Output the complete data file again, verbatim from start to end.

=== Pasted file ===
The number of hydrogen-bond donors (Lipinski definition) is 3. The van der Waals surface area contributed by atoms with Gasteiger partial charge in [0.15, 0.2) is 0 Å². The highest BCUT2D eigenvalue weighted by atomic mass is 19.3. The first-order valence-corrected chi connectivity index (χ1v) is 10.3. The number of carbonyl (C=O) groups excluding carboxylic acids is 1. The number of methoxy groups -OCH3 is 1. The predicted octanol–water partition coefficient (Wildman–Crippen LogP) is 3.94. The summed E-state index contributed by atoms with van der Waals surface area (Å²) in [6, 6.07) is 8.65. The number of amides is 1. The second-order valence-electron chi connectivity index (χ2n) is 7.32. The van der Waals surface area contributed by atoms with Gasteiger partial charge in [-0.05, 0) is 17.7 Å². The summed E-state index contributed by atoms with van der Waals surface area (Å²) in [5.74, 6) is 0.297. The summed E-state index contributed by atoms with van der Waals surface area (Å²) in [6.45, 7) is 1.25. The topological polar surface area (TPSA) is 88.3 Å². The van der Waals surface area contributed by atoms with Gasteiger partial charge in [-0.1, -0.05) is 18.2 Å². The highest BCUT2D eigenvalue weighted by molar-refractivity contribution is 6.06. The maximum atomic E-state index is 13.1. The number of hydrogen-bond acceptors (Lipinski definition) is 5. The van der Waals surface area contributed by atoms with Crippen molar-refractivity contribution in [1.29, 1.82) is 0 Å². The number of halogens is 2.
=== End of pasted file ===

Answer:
The number of hydrogen-bond donors (Lipinski definition) is 3. The van der Waals surface area contributed by atoms with Gasteiger partial charge in [0.15, 0.2) is 0 Å². The highest BCUT2D eigenvalue weighted by atomic mass is 19.3. The first-order valence-corrected chi connectivity index (χ1v) is 10.3. The number of carbonyl (C=O) groups excluding carboxylic acids is 1. The number of methoxy groups -OCH3 is 1. The predicted octanol–water partition coefficient (Wildman–Crippen LogP) is 3.94. The summed E-state index contributed by atoms with van der Waals surface area (Å²) in [6, 6.07) is 8.65. The number of amides is 1. The second-order valence-electron chi connectivity index (χ2n) is 7.32. The van der Waals surface area contributed by atoms with Gasteiger partial charge in [-0.05, 0) is 17.7 Å². The summed E-state index contributed by atoms with van der Waals surface area (Å²) in [5.74, 6) is 0.297. The summed E-state index contributed by atoms with van der Waals surface area (Å²) in [6.45, 7) is 1.25. The topological polar surface area (TPSA) is 88.3 Å². The van der Waals surface area contributed by atoms with Gasteiger partial charge in [-0.1, -0.05) is 18.2 Å². The highest BCUT2D eigenvalue weighted by molar-refractivity contribution is 6.06. The maximum atomic E-state index is 13.1. The number of hydrogen-bond acceptors (Lipinski definition) is 5. The van der Waals surface area contributed by atoms with Crippen molar-refractivity contribution in [1.29, 1.82) is 0 Å². The number of halogens is 2.